The United Nations Assistance Mission in Afghanistan called on all warring parties to uphold their obligations to protect civilians and obey international humanitarian law. (Max Bearak/The Washington Post)

The United Nations mission in Afghanistan expressed concern Tuesday over a surge of civilian casualties from airstrikes conducted by Afghan and U.S.-led forces while battling insurgents.

In the latest reports of civilian deaths from such incidents, more than 25 villagers were killed Saturday in two separate strikes in Kapisa province northeast of Kabul and in Wardak province southwest of the capital, several lawmakers and residents from the two regions said. They said women and children were among the victims.

Afghan Defense Ministry officials said they are looking into the allegations, which followed reports days earlier of noncombatant deaths in eastern Laghman and Nangahar provinces.

The United Nations Assistance Mission in Afghanistan (UNAMA) cited the incident in Kapisa province in a statement.

“UNAMA received multiple, credible allegations that on 22 September, aerial ordnance impacted the home of a teacher in the Budrab area of Tagab district, Kapisa province, killing nine civilians, including four children and three women, with several others injured,” the U.N. mission said.

“All the victims from the attack were from the same family, including grandparents and children aged between two and twelve. Five of the six other family members who were injured when their home was destroyed were women and young children,” it added.

The incident took place during operations conducted by pro-government forces against Taliban insurgents in the area, UNAMA said.

It was not immediately clear whether the strike was carried out by international military forces or by the Afghan air force, it added. The U.N. mission expressed concern about “the rising number of civilian casualties from airstrikes this year in Afghanistan.”

Debra Richardson, a spokeswoman for U.S. forces in Afghanistan, said the coalition is “reviewing all operational” information about the strikes. She said the Afghan government is also investigating.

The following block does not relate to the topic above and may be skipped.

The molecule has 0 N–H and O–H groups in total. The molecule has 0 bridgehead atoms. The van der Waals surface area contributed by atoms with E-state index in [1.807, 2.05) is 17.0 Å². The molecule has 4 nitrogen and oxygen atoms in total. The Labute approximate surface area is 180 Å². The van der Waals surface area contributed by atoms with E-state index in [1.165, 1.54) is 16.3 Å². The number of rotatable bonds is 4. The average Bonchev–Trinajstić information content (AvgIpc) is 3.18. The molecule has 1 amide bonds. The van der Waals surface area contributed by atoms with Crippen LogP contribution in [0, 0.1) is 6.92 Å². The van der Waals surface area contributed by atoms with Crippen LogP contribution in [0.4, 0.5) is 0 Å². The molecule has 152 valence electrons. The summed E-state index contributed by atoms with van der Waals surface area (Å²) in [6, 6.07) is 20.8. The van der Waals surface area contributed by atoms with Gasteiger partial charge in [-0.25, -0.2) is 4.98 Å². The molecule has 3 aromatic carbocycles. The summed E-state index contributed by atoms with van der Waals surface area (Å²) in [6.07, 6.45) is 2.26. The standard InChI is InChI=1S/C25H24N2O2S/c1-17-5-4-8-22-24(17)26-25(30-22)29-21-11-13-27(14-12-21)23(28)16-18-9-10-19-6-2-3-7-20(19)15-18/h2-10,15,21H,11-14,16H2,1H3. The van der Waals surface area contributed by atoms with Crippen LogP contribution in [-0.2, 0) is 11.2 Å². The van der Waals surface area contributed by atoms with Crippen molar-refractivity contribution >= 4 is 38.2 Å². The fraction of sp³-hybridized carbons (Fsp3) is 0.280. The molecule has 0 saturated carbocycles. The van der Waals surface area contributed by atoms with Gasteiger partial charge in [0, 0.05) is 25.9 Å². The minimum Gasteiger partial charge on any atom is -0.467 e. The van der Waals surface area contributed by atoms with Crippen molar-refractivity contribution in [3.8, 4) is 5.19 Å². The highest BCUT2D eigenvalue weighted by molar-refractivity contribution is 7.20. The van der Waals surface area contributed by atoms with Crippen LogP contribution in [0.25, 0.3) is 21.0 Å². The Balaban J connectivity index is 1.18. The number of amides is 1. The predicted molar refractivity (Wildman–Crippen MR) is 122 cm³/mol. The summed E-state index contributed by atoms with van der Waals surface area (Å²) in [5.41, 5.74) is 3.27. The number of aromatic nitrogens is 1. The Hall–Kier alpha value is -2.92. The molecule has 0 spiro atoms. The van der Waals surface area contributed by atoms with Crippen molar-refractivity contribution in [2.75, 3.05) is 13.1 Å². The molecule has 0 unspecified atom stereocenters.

In the first six months of the year, UNAMA said, it documented 353 civilian casualties, including 149 deaths, from airstrikes, a 52 percent increase from the same period in 2017.

“It is of particular concern that women and children made up more than half of all aerial attack civilian casualties,” the mission said.

Several thousand Afghan civilians have been killed each year in fighting since the Taliban was driven from power in late 2001, the United Nations and other agencies have reported.

Annual U.N. estimates in recent years have shown that most of the casualties were caused by insurgent attacks. Last year, for example, more than 10,000 Afghan civilians were killed or wounded in the country’s war, nearly two-thirds of them at the hands of insurgents such as the Taliban and Islamic State, UNAMA reported.

In its latest report, the United Nations mission said 52 percent of all civilian casualties from aerial attacks were attributable to the Afghan air force, 45 percent to international military forces and the remaining 3 percent to “unidentified Pro-Government Forces.”

About 7 percent of all civilian casualties in the Afghan conflict in the first half of 2018 resulted from air operations, it said.

UNAMA called on all warring parties to uphold their obligations to protect civilians and obey international humanitarian law. It also urged all parties to “ensure independent, impartial, transparent and effective investigations” into incidents resulting in civilian casualties.